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Utilizing Collaboration For A Real World Engineering Education

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2006 Annual Conference & Exposition


Chicago, Illinois

Publication Date

June 18, 2006

Start Date

June 18, 2006

End Date

June 21, 2006



Conference Session

Industrial Collaboration & Applications in ET

Tagged Division

Engineering Technology

Page Count


Page Numbers

11.1420.1 - 11.1420.10



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Paper Authors


William Loendorf Eastern Washington University

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WILLIAM R. LOENDORF obtained his B.Sc. in Engineering Science at the University of Wisconsin - Parkside, M.S. in Electrical Engineering at Colorado State University, and M.B.A. at the Lake Forest Graduate School of Management. He holds a Professional Engineer certification and was previously an Engineering Manager at Motorola. His interests include engineering management, real-time embedded systems, and digital signal processing.

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Donald Richter Eastern Washington University

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DONALD C. RICHTER obtained his B. Sc. in Aeronautical and Astronautical Engineering from the Ohio State University, M.S. and Ph.D. in Engineering from the University of Arkansas. He holds a Professional Engineer certification and worked as an Engineer and Engineering Manager in industry for 20 years before teaching. His interests include project management, robotics /automation and air pollution dispersion modeling.

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NOTE: The first page of text has been automatically extracted and included below in lieu of an abstract

Utilizing Collaboration for a Real World Engineering Education


It is becoming increasingly difficult for educational institutions to offer quality engineering programs. The costs associated with laboratory and related equipment continues to escalate while the funding for the programs remains stagnant or is declining. This leads to a mounting budget shortfall. The outcome is a widening gap between what is required to effectively offer a leading edge engineering program and the resources currently available for instructional purposes. This dilemma directly affects the capability of engineering schools to train and graduate engineers with the abilities to work on state-of-the-art projects in a highly dynamic and increasingly competitive technical environment.

While new technological developments have in many ways created this dilemma, they may also offer the solution to deal with the increasing budget gap in an effective and timely manner. That is, not the technology itself but the businesses that design, develop, and manufacture it along with associated peripheral organizations. The solution is to establish and utilize a series of collaborative arrangements with a variety of partners, some immediately obvious and others rather obscure.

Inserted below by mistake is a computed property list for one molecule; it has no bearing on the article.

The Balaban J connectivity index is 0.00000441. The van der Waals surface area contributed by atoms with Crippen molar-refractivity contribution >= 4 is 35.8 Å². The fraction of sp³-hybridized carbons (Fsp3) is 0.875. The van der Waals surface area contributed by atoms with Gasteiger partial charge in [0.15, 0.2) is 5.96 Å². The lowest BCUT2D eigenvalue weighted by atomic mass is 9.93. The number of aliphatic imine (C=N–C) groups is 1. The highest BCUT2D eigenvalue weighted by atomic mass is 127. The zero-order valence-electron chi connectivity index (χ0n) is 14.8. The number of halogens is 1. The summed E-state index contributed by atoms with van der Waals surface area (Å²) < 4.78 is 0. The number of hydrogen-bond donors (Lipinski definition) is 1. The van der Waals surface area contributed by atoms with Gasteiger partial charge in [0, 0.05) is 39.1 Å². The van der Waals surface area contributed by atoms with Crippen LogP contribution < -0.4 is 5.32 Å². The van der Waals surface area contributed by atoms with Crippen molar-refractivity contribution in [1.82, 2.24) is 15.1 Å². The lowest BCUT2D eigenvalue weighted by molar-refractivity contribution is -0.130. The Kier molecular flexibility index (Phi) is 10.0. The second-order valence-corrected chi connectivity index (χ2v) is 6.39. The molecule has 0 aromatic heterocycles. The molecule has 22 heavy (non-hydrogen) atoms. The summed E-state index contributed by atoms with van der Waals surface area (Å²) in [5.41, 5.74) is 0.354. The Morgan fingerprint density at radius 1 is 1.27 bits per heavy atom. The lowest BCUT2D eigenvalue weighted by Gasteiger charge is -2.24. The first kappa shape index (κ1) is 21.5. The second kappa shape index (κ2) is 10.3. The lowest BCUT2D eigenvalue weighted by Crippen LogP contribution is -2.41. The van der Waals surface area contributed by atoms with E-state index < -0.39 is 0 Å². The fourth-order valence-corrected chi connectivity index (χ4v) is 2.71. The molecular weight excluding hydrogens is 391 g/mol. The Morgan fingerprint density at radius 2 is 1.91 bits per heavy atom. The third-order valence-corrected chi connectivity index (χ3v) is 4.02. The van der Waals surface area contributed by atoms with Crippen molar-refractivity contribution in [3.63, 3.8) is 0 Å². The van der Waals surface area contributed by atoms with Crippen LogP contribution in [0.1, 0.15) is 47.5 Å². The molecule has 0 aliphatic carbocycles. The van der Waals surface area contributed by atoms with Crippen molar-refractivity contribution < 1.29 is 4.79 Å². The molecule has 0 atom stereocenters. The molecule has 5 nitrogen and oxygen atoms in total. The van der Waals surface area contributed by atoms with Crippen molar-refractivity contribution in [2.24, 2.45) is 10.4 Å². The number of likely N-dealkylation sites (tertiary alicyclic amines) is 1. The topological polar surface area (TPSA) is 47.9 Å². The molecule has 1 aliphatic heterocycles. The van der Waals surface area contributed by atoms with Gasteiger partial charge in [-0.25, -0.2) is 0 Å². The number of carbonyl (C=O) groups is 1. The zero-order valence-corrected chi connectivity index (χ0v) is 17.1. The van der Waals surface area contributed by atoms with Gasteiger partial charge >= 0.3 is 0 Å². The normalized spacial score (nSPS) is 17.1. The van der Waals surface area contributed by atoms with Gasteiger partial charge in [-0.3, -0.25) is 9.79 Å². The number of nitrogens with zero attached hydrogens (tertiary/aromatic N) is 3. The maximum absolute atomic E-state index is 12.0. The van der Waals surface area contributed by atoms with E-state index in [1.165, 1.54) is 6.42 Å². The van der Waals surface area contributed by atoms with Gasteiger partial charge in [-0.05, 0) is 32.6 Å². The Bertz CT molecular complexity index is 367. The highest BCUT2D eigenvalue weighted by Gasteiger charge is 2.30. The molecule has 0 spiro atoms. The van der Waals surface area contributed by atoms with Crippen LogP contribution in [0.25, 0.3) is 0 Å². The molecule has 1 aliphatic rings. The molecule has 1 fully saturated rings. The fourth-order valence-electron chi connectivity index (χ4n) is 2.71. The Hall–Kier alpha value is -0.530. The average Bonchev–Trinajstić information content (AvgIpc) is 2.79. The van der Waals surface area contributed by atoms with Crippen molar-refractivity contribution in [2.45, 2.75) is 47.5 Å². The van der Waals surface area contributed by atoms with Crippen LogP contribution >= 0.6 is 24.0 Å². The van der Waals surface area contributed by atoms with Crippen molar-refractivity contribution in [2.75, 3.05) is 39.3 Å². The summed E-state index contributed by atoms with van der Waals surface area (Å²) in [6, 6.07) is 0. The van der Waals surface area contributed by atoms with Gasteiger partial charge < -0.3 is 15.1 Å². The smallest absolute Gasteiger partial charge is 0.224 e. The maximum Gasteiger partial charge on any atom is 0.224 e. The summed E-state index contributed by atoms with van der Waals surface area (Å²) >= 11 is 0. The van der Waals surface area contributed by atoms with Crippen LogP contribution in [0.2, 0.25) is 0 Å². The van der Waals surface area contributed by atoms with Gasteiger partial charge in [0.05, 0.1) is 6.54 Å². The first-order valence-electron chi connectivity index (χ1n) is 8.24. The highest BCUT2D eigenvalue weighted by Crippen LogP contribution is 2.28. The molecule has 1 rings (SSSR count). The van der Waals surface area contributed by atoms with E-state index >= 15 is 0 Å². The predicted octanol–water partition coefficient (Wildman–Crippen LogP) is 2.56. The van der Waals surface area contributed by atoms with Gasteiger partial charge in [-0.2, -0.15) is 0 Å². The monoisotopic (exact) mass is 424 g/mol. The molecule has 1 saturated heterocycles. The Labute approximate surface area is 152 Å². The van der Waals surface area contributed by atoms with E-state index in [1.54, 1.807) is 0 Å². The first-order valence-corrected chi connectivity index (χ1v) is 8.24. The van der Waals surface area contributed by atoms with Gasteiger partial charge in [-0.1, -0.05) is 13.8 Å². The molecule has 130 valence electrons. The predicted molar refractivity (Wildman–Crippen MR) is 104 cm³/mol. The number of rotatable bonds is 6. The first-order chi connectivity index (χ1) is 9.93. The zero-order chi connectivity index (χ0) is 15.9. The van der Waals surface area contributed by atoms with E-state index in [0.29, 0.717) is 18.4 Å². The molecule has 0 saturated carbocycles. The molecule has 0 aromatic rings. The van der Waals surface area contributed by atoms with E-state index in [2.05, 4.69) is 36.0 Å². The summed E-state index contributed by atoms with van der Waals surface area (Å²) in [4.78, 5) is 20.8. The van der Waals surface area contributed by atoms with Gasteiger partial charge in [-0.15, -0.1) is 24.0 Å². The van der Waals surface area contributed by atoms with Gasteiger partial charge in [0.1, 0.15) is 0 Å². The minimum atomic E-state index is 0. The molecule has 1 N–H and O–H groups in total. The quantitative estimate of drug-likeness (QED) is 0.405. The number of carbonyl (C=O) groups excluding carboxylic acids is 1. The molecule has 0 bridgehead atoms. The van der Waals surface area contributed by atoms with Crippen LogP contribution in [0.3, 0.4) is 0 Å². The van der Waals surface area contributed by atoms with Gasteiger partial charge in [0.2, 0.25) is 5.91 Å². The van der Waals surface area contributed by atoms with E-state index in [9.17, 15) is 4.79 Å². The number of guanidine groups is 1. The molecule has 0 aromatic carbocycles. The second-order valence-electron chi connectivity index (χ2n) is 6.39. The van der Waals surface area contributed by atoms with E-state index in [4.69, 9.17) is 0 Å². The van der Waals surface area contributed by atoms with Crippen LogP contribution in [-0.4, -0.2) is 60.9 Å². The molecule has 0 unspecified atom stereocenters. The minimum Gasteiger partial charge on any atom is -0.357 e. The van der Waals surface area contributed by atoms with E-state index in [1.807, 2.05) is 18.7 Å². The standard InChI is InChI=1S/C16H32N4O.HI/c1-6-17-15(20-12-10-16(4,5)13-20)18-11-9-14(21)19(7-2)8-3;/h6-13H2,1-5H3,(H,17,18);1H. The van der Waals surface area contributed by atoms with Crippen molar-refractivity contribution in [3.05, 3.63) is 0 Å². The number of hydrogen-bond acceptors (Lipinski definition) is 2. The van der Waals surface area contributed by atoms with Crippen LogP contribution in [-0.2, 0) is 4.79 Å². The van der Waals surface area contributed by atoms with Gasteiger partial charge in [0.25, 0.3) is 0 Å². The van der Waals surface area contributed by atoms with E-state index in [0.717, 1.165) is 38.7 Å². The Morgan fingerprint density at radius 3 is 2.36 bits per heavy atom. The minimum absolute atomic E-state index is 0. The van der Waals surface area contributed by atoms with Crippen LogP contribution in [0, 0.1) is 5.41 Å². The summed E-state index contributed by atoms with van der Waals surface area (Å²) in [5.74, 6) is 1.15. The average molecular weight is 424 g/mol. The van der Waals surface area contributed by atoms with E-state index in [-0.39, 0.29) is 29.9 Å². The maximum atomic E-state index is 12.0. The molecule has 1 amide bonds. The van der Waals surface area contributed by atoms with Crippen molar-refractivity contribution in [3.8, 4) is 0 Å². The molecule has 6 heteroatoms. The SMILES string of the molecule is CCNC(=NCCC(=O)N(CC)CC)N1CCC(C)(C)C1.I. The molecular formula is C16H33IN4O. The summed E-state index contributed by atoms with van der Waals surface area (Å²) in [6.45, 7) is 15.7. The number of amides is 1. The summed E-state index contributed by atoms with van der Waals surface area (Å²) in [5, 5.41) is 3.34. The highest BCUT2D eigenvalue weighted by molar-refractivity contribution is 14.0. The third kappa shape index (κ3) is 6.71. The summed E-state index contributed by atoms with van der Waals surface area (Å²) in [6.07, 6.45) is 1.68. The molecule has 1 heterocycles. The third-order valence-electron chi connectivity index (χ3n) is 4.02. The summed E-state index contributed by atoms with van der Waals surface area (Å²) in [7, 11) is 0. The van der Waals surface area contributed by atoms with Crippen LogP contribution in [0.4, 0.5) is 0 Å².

This paper focuses on essential partnerships, cooperative agreements, and other opportunities that must be utilized by engineering programs in order to transform their graduates into a competitive force in the global engineering marketplace. It concentrates on the efforts undertaken at Eastern Washington University’s Department of Engineering & Design. These include collaborations with government agencies, industrial firms, professional societies, and charitable foundations. Engineering programs that have successfully implemented and employed these techniques are able to graduate engineers prepared to prosper in the highly competitive global environment while those that haven’t are struggling with limited resources and budgets.


The Department of Engineering & Design (E&D) at Eastern Washington University (EWU) was at a crossroads. It was housed in an aging building that was full of equipment from bygone days. Cheney Hall had served the Department well for over forty years but times had changed as well as the needs of the students, faculty, and staff. In fact, both the Department’s name and mission had changed a number of times throughout the years. Beginning as an industrial arts facility and moving into technology, graphic arts, and then engineering technology. Today the Department is diversified into engineering, engineering technology, and visual design leading to its most recent name.

Keeping up with all of this change required a continual renewal of resources including facilities, lab equipment, and instructional paraphernalia. This was an expensive process that was severely limited by the Department’s annual budget. As a state supported regional institution EWU was generously awarded funds allowing it to offer a quality comprehensive education. However, as

Loendorf, W., & Richter, D. (2006, June), Utilizing Collaboration For A Real World Engineering Education Paper presented at 2006 Annual Conference & Exposition, Chicago, Illinois. 10.18260/1-2--1360

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